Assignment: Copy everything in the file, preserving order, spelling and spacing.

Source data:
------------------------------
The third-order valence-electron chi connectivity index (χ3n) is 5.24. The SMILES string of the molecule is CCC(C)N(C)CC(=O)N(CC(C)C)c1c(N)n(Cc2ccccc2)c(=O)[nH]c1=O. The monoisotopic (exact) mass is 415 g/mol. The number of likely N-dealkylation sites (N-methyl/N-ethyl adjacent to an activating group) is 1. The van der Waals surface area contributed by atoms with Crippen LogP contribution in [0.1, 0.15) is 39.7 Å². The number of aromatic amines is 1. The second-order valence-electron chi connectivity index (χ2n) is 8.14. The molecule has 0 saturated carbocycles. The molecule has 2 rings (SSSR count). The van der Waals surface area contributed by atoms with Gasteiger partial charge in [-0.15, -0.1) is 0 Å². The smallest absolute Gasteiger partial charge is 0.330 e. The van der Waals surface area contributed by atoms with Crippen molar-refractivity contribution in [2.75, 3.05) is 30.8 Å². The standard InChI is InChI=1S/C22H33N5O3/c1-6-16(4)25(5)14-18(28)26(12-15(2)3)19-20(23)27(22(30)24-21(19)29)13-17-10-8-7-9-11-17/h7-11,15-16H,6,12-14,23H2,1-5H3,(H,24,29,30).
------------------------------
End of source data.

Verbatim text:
The third-order valence-electron chi connectivity index (χ3n) is 5.24. The SMILES string of the molecule is CCC(C)N(C)CC(=O)N(CC(C)C)c1c(N)n(Cc2ccccc2)c(=O)[nH]c1=O. The monoisotopic (exact) mass is 415 g/mol. The number of likely N-dealkylation sites (N-methyl/N-ethyl adjacent to an activating group) is 1. The van der Waals surface area contributed by atoms with Crippen LogP contribution in [0.1, 0.15) is 39.7 Å². The number of aromatic amines is 1. The second-order valence-electron chi connectivity index (χ2n) is 8.14. The molecule has 0 saturated carbocycles. The molecule has 2 rings (SSSR count). The van der Waals surface area contributed by atoms with Gasteiger partial charge in [-0.15, -0.1) is 0 Å². The smallest absolute Gasteiger partial charge is 0.330 e. The van der Waals surface area contributed by atoms with Crippen molar-refractivity contribution in [2.75, 3.05) is 30.8 Å². The standard InChI is InChI=1S/C22H33N5O3/c1-6-16(4)25(5)14-18(28)26(12-15(2)3)19-20(23)27(22(30)24-21(19)29)13-17-10-8-7-9-11-17/h7-11,15-16H,6,12-14,23H2,1-5H3,(H,24,29,30).